I have since gone into remission and relapses. The last relapse was in the year 2014. It has been one of the longest and I’m still picking myself up from it. It was caused by a fallout with a dear friend. The kind of people you eventually learn to not think or talk about because even breathing their names makes one’s soul tremble with memories and pain. Which begs the question, when a heart breaks, what sound does it make? None. Absolutely no sound. There is complete silence. Perfect definition of emptiness. Even as the world crumbles and falls apart right in front of your eyes, it is all quiet. The realization that I was still living, in a world that the sun no longer shown, sent me spiralling into the dark that was major depression.
12 ECT sessions later, a number of suicide attempts later, oxygen is yet to leave my lungs. Blood is still pumping through my veins, my heart is yet to stop beating and my brain is working just fine. For those who may not know, ECT stands for Electroconvulsive Therapy. It is a form of last resort treatment for severe depression where they pass electric current through the brain while you’re under general anesthesia. After ECT I have managed to go back to work, keep a genuine smile on my face and basically just live a relatively normal life. I can’t lie that everything is perfect now but I am able to cope. I still find myself envying tortoises for their shells and their ability to disappear any time they want. I still have those moments but I also have a story of redemption that promises to fill some of the holes that life has gouged out on me.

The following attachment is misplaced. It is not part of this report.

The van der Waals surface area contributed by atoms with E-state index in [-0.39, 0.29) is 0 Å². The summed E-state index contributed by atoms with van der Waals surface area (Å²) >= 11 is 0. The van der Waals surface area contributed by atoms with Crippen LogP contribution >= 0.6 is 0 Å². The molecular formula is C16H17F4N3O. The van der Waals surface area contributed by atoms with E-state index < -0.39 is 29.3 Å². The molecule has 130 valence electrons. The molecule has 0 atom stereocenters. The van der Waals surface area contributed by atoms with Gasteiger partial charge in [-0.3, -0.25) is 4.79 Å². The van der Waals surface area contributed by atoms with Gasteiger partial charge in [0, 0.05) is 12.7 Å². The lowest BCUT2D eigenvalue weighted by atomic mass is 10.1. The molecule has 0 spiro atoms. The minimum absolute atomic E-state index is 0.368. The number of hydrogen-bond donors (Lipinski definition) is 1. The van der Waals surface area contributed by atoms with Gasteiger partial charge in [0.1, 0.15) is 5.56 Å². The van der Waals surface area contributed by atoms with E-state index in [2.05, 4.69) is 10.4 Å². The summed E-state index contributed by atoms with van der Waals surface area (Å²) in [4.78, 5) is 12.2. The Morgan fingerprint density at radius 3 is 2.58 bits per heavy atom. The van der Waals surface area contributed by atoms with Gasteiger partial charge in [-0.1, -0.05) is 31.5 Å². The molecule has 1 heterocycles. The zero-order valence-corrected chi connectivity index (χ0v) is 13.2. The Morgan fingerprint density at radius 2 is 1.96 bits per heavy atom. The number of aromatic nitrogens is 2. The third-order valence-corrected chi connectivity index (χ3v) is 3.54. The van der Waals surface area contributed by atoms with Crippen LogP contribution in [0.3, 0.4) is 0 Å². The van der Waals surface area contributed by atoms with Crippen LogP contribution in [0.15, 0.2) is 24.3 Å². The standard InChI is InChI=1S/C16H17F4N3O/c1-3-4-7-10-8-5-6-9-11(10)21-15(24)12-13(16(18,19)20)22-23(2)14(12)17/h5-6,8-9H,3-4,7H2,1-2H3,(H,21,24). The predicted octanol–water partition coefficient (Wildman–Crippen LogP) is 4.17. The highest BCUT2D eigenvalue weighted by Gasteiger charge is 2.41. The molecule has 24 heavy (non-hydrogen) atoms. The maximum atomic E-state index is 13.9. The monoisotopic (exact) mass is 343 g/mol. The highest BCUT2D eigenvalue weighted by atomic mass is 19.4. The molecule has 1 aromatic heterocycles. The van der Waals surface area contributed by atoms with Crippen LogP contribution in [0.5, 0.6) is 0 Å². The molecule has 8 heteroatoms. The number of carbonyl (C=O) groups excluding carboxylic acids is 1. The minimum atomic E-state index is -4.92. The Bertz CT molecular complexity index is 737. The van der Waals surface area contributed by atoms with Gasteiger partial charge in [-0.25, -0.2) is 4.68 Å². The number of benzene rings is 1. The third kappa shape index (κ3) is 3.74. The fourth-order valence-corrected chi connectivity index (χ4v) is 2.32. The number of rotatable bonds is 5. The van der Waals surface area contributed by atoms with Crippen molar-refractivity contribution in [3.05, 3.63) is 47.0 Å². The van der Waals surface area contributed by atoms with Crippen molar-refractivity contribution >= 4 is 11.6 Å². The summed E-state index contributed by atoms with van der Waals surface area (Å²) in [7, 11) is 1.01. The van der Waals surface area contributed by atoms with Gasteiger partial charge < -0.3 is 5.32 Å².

Depression is the loneliest, soul-shattering illness to battle, but in the end it does make you a stronger, more compassionate person when you come through the other side. I have a huge desire to help others now, and although I can barely speak to crowds of people, I have found that I can write. The illness is a huge part of me, but it does not define me as a person.
A person suffering from depression and anxiety needs a support system to keep up with their life, which should not be conflated with an idea that they are just attention-seeking babies. If you want to help a loved one who is caught in this wreck, just try and lend an ear sometime or maybe provide a shoulder or, rather, just be there. It is not necessary that you have to constantly say something or the other to them to make them feel better. There are going to be days where you wouldn’t know what to say and that is completely fine. Just being there emotionally can work wonders for your loved one.
My plea to you is to reach out to someone today. Someone who you feel has gone quiet and is no longer in the active scene. Find out what’s going on. Visit them. Do something. They could be going through a rough patch. And don’t tell them to snap out of it. Don’t you think we would have done it if we could? I do not recollect any incident of a person who was able to stop thinking about their cancer and that led to their getting completely fine. So, why is depression treated differently? With depression, I do not remember a single instance where I have been able to “snap out of it”. What I do remember is not being able to move my limbs, not wanting to take a bath, not being able to talk over phone and feeling absolutely bereft of motivation.
If you’re suffering silently, seek help. There’s treatment for depression and it works. The longer you stay without treatment, the more the damage. Picture going to the doctor’s after 5 years of trying to walk around with a broken leg.
We need to keep as many people as possible here with us. A dialogue is needed in our society about mental health and the correct time to initiate that dialogue is now. I thank God for all those who never gave up on me after not picking calls, cancelling dates last minute, breaking promises. It is because of you that I am breathing right this minute.
My name is Flora. And I suffer from mental depression and schizoaffective disorder.